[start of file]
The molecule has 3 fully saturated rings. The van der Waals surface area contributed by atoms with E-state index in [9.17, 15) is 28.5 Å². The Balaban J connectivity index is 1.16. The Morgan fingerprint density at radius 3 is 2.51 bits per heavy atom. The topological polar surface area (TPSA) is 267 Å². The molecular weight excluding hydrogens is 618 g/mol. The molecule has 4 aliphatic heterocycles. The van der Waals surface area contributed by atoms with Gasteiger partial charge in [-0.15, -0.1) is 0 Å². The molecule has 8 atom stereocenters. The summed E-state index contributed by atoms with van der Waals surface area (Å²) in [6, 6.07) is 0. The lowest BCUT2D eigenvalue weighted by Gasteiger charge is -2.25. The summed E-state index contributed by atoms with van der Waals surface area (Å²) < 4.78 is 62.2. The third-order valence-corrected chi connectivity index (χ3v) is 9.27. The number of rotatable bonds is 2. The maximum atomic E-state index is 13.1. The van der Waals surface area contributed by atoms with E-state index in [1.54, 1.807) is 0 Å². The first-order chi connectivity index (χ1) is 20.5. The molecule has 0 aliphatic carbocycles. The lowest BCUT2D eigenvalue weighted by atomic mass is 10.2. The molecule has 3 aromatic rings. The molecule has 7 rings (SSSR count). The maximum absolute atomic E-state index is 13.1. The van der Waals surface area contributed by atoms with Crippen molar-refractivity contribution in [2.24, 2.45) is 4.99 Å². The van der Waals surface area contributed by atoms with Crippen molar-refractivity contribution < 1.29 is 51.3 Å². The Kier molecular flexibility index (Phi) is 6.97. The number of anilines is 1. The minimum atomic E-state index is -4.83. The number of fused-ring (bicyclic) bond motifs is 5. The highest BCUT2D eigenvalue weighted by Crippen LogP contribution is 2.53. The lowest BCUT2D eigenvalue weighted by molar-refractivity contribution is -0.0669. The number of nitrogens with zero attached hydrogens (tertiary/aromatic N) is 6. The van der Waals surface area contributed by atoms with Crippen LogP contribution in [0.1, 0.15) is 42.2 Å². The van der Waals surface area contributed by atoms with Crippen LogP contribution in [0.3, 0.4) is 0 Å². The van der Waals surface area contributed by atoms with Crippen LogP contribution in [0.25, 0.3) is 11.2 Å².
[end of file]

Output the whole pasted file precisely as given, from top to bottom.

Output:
The molecule has 3 fully saturated rings. The van der Waals surface area contributed by atoms with E-state index in [9.17, 15) is 28.5 Å². The Balaban J connectivity index is 1.16. The Morgan fingerprint density at radius 3 is 2.51 bits per heavy atom. The topological polar surface area (TPSA) is 267 Å². The molecular weight excluding hydrogens is 618 g/mol. The molecule has 4 aliphatic heterocycles. The van der Waals surface area contributed by atoms with Gasteiger partial charge in [-0.15, -0.1) is 0 Å². The molecule has 8 atom stereocenters. The summed E-state index contributed by atoms with van der Waals surface area (Å²) in [6, 6.07) is 0. The lowest BCUT2D eigenvalue weighted by Gasteiger charge is -2.25. The summed E-state index contributed by atoms with van der Waals surface area (Å²) < 4.78 is 62.2. The third-order valence-corrected chi connectivity index (χ3v) is 9.27. The number of rotatable bonds is 2. The maximum atomic E-state index is 13.1. The van der Waals surface area contributed by atoms with E-state index in [1.54, 1.807) is 0 Å². The first-order chi connectivity index (χ1) is 20.5. The molecule has 0 aliphatic carbocycles. The lowest BCUT2D eigenvalue weighted by atomic mass is 10.2. The molecule has 3 aromatic rings. The molecule has 7 rings (SSSR count). The maximum absolute atomic E-state index is 13.1. The van der Waals surface area contributed by atoms with Crippen molar-refractivity contribution in [2.24, 2.45) is 4.99 Å². The van der Waals surface area contributed by atoms with Crippen molar-refractivity contribution < 1.29 is 51.3 Å². The Kier molecular flexibility index (Phi) is 6.97. The number of anilines is 1. The minimum atomic E-state index is -4.83. The number of fused-ring (bicyclic) bond motifs is 5. The highest BCUT2D eigenvalue weighted by Crippen LogP contribution is 2.53. The lowest BCUT2D eigenvalue weighted by molar-refractivity contribution is -0.0669. The number of nitrogens with zero attached hydrogens (tertiary/aromatic N) is 6. The van der Waals surface area contributed by atoms with Crippen LogP contribution in [0.1, 0.15) is 42.2 Å². The van der Waals surface area contributed by atoms with Crippen LogP contribution in [0.3, 0.4) is 0 Å². The van der Waals surface area contributed by atoms with Crippen LogP contribution in [0.25, 0.3) is 11.2 Å².